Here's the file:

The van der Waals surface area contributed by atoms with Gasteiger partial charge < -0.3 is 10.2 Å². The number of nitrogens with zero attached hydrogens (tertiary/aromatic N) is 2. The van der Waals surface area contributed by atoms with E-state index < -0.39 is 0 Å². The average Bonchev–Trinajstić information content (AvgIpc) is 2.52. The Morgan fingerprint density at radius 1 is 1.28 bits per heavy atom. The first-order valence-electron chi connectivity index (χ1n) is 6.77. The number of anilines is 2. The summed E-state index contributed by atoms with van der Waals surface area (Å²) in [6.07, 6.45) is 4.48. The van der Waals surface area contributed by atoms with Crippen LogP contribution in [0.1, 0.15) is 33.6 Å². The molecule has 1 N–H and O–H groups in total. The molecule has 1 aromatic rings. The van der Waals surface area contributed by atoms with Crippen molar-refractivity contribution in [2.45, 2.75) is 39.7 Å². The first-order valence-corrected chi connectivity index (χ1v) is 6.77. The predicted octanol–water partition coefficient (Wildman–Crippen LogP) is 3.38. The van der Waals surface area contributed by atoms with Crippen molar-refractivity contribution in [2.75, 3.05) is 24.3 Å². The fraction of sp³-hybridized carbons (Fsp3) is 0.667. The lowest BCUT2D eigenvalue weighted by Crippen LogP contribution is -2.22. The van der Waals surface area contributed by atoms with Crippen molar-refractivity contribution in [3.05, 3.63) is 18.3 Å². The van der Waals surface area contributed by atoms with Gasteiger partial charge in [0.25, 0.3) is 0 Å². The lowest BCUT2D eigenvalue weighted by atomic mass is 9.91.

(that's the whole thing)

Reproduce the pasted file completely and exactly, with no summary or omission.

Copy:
The van der Waals surface area contributed by atoms with Gasteiger partial charge < -0.3 is 10.2 Å². The number of nitrogens with zero attached hydrogens (tertiary/aromatic N) is 2. The van der Waals surface area contributed by atoms with E-state index < -0.39 is 0 Å². The average Bonchev–Trinajstić information content (AvgIpc) is 2.52. The Morgan fingerprint density at radius 1 is 1.28 bits per heavy atom. The first-order valence-electron chi connectivity index (χ1n) is 6.77. The number of anilines is 2. The summed E-state index contributed by atoms with van der Waals surface area (Å²) in [6.07, 6.45) is 4.48. The van der Waals surface area contributed by atoms with Crippen LogP contribution in [0.1, 0.15) is 33.6 Å². The molecule has 1 N–H and O–H groups in total. The molecule has 1 aromatic rings. The van der Waals surface area contributed by atoms with Crippen molar-refractivity contribution in [2.45, 2.75) is 39.7 Å². The first-order valence-corrected chi connectivity index (χ1v) is 6.77. The predicted octanol–water partition coefficient (Wildman–Crippen LogP) is 3.38. The van der Waals surface area contributed by atoms with Crippen molar-refractivity contribution in [2.75, 3.05) is 24.3 Å². The fraction of sp³-hybridized carbons (Fsp3) is 0.667. The lowest BCUT2D eigenvalue weighted by Crippen LogP contribution is -2.22. The van der Waals surface area contributed by atoms with Crippen molar-refractivity contribution in [3.05, 3.63) is 18.3 Å². The van der Waals surface area contributed by atoms with Gasteiger partial charge in [0.25, 0.3) is 0 Å². The lowest BCUT2D eigenvalue weighted by atomic mass is 9.91.